North Korea says it will be closing down all communication channels with South Korea as of noon Tuesda that's just two hours from now.
It also implied that it will be considering South Korea as its enemy from now on.
For more, let's connect to our Oh Jung-hee, who's on the line for us at Seoul's Unification Ministry.
Jung-hee, fill us in.
North Korea seems to be now taking actions to cut all its hotlines with South Korea, after it's been complaining against anti-Pyeongyang propaganda leaflets since last week.
Pyeongyang's Korean Central News Agency reported this morning that as of noon Tuesday, that's as you've mentioned two hours from now, it will be shutting down inter-Korean hotlines at the joint liaison office, between the militaries, and the one it has with Seoul's presidential office.
Pyeongyang explained that this is only the first stage of its actions to get rid of "unnecessary" contact points with the South.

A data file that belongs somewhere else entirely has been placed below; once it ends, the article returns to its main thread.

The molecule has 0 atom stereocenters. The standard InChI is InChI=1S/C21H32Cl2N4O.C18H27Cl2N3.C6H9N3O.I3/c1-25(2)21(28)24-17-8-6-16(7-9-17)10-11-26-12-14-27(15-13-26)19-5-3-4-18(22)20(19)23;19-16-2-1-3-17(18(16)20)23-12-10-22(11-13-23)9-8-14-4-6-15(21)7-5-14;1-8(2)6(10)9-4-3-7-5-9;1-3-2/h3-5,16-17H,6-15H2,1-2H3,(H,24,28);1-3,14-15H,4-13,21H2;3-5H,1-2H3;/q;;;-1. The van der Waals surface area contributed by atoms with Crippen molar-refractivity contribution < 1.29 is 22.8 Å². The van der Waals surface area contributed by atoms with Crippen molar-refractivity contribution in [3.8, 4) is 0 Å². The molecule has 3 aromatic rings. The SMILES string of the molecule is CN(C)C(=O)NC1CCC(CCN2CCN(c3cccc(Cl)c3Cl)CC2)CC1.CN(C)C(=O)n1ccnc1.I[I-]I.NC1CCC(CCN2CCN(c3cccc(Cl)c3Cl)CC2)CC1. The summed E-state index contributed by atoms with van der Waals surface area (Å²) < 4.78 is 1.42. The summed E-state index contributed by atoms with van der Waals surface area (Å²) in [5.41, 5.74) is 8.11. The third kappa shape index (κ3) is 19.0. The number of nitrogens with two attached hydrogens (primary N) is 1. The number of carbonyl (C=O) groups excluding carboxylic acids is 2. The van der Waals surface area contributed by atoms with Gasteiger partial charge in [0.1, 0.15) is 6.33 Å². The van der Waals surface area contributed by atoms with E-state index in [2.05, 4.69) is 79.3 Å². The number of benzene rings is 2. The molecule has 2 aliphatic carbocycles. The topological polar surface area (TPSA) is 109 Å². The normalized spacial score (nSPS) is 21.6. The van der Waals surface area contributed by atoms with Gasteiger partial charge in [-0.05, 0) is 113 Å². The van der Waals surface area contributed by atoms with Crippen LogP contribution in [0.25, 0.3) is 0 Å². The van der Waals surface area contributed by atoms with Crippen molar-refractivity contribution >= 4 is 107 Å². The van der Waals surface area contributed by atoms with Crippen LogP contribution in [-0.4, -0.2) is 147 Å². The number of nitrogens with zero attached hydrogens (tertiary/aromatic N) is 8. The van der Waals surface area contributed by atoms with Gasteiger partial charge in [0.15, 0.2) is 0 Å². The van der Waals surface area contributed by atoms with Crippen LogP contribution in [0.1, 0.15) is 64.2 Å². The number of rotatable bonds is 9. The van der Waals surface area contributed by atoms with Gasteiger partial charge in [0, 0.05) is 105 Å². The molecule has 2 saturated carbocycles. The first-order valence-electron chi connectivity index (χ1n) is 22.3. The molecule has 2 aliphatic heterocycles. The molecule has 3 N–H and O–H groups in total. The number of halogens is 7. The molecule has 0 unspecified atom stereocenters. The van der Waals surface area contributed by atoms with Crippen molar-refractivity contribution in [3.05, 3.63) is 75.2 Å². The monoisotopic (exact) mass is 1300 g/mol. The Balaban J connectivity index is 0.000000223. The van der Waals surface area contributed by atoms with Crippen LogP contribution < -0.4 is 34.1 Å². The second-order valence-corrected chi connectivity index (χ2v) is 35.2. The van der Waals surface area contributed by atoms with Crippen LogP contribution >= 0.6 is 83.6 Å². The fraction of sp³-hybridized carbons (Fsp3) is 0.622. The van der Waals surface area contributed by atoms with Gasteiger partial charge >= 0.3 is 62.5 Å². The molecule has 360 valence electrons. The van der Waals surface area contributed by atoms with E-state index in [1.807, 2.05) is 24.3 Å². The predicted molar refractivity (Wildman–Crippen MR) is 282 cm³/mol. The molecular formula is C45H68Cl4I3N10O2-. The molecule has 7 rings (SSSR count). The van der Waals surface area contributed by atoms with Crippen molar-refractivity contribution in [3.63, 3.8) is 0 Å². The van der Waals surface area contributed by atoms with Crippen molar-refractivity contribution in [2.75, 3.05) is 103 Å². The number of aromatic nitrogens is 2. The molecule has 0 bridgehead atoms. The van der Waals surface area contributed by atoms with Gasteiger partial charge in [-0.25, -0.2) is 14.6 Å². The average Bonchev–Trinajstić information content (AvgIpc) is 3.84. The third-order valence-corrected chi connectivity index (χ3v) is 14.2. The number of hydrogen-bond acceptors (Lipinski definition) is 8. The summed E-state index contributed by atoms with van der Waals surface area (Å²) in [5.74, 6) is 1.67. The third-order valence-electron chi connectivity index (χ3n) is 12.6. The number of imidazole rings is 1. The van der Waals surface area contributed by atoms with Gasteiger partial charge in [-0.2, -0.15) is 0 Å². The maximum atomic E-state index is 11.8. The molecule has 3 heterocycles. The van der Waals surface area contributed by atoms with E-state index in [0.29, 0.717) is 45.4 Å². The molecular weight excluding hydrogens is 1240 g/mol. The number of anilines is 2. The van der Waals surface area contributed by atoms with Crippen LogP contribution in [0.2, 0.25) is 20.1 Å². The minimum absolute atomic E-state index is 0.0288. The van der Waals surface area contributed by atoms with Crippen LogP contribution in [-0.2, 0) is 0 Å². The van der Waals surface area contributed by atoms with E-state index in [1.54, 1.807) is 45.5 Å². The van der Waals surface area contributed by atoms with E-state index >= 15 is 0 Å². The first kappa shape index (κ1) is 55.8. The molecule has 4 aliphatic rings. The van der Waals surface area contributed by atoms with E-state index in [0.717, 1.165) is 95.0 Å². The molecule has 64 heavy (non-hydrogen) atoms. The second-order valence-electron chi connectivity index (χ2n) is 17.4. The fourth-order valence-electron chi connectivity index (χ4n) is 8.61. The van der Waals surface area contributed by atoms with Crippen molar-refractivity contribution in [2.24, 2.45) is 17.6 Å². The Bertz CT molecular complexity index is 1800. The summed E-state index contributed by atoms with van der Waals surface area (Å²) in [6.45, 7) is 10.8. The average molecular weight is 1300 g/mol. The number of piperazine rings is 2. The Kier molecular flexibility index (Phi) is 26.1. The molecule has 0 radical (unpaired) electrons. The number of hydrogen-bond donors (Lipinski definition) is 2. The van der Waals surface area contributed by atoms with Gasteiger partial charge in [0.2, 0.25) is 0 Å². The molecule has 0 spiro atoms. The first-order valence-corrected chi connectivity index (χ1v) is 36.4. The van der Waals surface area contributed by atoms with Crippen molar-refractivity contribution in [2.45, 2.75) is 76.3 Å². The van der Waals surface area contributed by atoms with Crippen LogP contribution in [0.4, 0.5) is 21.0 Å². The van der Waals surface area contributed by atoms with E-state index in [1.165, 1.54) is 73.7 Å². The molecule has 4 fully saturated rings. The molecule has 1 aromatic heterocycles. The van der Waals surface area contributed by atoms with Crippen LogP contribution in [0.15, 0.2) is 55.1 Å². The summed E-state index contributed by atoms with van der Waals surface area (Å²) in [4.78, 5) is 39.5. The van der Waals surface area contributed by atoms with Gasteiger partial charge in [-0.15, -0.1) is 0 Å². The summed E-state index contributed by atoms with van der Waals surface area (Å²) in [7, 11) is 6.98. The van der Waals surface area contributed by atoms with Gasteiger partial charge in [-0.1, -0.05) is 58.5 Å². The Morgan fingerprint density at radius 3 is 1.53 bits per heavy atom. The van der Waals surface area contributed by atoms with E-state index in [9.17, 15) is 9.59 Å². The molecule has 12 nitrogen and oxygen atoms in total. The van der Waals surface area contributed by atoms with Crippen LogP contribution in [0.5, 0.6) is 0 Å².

It added that the decision has been made by Kim Yong-chol who used to be the North's top nuclear envoy until the second North Korea-U.S. summit in Hanoi and Kim Yo-jong, Kim Jong-un's sister.
They stressed that the regime's work towards South Korea will be turned into the one towards an "enemy."
The action comes as the North has been blaming Seoul for failing to stop defectors from sending anti-Pyeongyang propaganda leaflets against the North.
Kim Jong-un's sister, Kim Yo-jong, issued a statement last Thursday to say that the flying of these leaflets go against inter-Korean agreements and the South Korean government will be held responsible.
The regime's United Front Department, which is in charge of inter-Korean relations, also issued a statement the next day and said the North will take "decisive actions" to cut off contact with the South.
The two Koreas exchange two calls every working day, at 9AM and at 5PM. On Monday, the North did not respond in the morning, but took Seoul's call in the evening.
That's all I have for now, back to you.